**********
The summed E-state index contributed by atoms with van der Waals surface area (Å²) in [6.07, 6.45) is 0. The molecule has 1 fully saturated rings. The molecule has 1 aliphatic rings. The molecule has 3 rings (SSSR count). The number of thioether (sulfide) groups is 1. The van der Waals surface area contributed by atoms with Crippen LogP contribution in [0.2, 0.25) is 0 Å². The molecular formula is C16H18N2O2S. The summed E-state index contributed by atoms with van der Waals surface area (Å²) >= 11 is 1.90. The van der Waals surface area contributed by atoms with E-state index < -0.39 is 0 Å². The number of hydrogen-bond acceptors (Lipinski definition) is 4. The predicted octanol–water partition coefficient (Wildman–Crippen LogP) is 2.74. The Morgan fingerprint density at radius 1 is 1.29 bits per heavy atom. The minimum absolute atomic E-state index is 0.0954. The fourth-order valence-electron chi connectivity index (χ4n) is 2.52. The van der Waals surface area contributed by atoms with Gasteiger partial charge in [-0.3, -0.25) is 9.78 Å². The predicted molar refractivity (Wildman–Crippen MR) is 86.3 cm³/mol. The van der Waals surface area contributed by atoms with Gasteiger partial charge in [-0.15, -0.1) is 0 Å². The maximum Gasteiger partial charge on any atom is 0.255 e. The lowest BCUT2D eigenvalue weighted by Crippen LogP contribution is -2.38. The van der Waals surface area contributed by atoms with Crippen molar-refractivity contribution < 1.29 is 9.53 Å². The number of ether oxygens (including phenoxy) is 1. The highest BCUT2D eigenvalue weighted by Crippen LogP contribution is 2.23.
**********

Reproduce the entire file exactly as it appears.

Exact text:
The summed E-state index contributed by atoms with van der Waals surface area (Å²) in [6.07, 6.45) is 0. The molecule has 1 fully saturated rings. The molecule has 1 aliphatic rings. The molecule has 3 rings (SSSR count). The number of thioether (sulfide) groups is 1. The van der Waals surface area contributed by atoms with Crippen LogP contribution in [0.2, 0.25) is 0 Å². The molecular formula is C16H18N2O2S. The summed E-state index contributed by atoms with van der Waals surface area (Å²) >= 11 is 1.90. The van der Waals surface area contributed by atoms with E-state index < -0.39 is 0 Å². The number of hydrogen-bond acceptors (Lipinski definition) is 4. The predicted octanol–water partition coefficient (Wildman–Crippen LogP) is 2.74. The Morgan fingerprint density at radius 1 is 1.29 bits per heavy atom. The minimum absolute atomic E-state index is 0.0954. The fourth-order valence-electron chi connectivity index (χ4n) is 2.52. The van der Waals surface area contributed by atoms with Gasteiger partial charge in [-0.3, -0.25) is 9.78 Å². The predicted molar refractivity (Wildman–Crippen MR) is 86.3 cm³/mol. The van der Waals surface area contributed by atoms with Gasteiger partial charge in [-0.15, -0.1) is 0 Å². The maximum Gasteiger partial charge on any atom is 0.255 e. The lowest BCUT2D eigenvalue weighted by Crippen LogP contribution is -2.38. The van der Waals surface area contributed by atoms with Crippen molar-refractivity contribution < 1.29 is 9.53 Å². The number of ether oxygens (including phenoxy) is 1. The highest BCUT2D eigenvalue weighted by Crippen LogP contribution is 2.23.